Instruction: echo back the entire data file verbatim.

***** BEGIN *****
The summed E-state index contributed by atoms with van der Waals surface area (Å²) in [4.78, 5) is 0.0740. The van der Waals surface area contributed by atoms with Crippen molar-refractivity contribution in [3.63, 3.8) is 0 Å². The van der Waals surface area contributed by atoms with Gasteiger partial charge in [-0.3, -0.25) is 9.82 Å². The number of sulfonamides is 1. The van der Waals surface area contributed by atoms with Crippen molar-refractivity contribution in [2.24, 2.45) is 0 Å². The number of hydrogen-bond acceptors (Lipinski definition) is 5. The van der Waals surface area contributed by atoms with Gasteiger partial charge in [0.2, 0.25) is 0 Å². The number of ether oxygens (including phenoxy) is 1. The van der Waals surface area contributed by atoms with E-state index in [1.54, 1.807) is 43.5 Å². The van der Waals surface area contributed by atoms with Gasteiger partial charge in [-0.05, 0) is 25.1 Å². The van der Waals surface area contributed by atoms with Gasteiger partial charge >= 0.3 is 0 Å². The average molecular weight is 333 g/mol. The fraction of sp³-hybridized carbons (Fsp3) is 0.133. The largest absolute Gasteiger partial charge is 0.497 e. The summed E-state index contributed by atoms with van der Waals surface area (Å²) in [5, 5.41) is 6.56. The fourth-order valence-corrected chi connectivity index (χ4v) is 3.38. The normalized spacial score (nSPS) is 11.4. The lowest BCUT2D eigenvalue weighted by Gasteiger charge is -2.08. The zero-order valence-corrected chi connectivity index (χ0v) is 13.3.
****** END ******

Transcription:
The summed E-state index contributed by atoms with van der Waals surface area (Å²) in [4.78, 5) is 0.0740. The van der Waals surface area contributed by atoms with Crippen molar-refractivity contribution in [3.63, 3.8) is 0 Å². The van der Waals surface area contributed by atoms with Gasteiger partial charge in [-0.3, -0.25) is 9.82 Å². The number of sulfonamides is 1. The van der Waals surface area contributed by atoms with Crippen molar-refractivity contribution in [2.24, 2.45) is 0 Å². The number of hydrogen-bond acceptors (Lipinski definition) is 5. The van der Waals surface area contributed by atoms with Gasteiger partial charge in [0.2, 0.25) is 0 Å². The number of ether oxygens (including phenoxy) is 1. The van der Waals surface area contributed by atoms with E-state index in [1.54, 1.807) is 43.5 Å². The van der Waals surface area contributed by atoms with Gasteiger partial charge in [-0.05, 0) is 25.1 Å². The van der Waals surface area contributed by atoms with Gasteiger partial charge >= 0.3 is 0 Å². The average molecular weight is 333 g/mol. The fraction of sp³-hybridized carbons (Fsp3) is 0.133. The largest absolute Gasteiger partial charge is 0.497 e. The summed E-state index contributed by atoms with van der Waals surface area (Å²) in [5, 5.41) is 6.56. The fourth-order valence-corrected chi connectivity index (χ4v) is 3.38. The normalized spacial score (nSPS) is 11.4. The lowest BCUT2D eigenvalue weighted by Gasteiger charge is -2.08. The zero-order valence-corrected chi connectivity index (χ0v) is 13.3.